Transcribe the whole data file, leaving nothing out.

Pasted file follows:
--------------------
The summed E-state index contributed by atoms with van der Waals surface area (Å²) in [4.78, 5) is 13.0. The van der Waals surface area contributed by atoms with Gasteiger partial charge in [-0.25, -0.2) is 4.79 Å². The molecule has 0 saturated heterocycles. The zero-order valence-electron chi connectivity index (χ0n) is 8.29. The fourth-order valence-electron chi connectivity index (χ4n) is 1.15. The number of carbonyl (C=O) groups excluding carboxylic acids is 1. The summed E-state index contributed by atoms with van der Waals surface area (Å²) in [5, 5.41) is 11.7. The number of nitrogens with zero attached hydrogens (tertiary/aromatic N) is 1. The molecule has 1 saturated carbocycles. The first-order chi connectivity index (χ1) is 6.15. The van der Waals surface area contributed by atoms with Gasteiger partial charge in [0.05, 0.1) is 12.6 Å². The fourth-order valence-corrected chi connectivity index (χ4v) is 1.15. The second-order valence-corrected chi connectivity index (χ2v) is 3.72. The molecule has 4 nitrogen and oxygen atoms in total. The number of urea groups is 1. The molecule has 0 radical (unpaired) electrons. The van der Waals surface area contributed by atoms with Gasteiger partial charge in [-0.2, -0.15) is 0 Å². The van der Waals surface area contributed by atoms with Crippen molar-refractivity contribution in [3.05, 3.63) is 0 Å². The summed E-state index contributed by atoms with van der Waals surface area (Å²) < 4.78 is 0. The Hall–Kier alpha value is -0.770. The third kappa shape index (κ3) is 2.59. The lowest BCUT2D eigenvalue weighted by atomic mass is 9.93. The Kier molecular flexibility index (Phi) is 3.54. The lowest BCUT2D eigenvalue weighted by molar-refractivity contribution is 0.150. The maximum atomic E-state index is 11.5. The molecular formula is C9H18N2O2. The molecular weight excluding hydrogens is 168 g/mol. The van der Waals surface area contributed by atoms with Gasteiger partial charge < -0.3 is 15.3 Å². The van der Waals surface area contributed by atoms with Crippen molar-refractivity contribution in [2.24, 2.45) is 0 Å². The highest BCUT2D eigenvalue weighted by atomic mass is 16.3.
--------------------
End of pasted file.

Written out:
The summed E-state index contributed by atoms with van der Waals surface area (Å²) in [4.78, 5) is 13.0. The van der Waals surface area contributed by atoms with Gasteiger partial charge in [-0.25, -0.2) is 4.79 Å². The molecule has 0 saturated heterocycles. The zero-order valence-electron chi connectivity index (χ0n) is 8.29. The fourth-order valence-electron chi connectivity index (χ4n) is 1.15. The number of carbonyl (C=O) groups excluding carboxylic acids is 1. The summed E-state index contributed by atoms with van der Waals surface area (Å²) in [5, 5.41) is 11.7. The number of nitrogens with zero attached hydrogens (tertiary/aromatic N) is 1. The molecule has 1 saturated carbocycles. The first-order chi connectivity index (χ1) is 6.15. The van der Waals surface area contributed by atoms with Gasteiger partial charge in [0.05, 0.1) is 12.6 Å². The fourth-order valence-corrected chi connectivity index (χ4v) is 1.15. The second-order valence-corrected chi connectivity index (χ2v) is 3.72. The molecule has 4 nitrogen and oxygen atoms in total. The number of urea groups is 1. The molecule has 0 radical (unpaired) electrons. The van der Waals surface area contributed by atoms with Gasteiger partial charge in [-0.2, -0.15) is 0 Å². The van der Waals surface area contributed by atoms with Crippen molar-refractivity contribution in [3.05, 3.63) is 0 Å². The summed E-state index contributed by atoms with van der Waals surface area (Å²) < 4.78 is 0. The Hall–Kier alpha value is -0.770. The third kappa shape index (κ3) is 2.59. The lowest BCUT2D eigenvalue weighted by atomic mass is 9.93. The Kier molecular flexibility index (Phi) is 3.54. The lowest BCUT2D eigenvalue weighted by molar-refractivity contribution is 0.150. The maximum atomic E-state index is 11.5. The molecular formula is C9H18N2O2. The molecular weight excluding hydrogens is 168 g/mol. The van der Waals surface area contributed by atoms with Gasteiger partial charge < -0.3 is 15.3 Å². The van der Waals surface area contributed by atoms with Crippen molar-refractivity contribution in [2.24, 2.45) is 0 Å². The highest BCUT2D eigenvalue weighted by atomic mass is 16.3.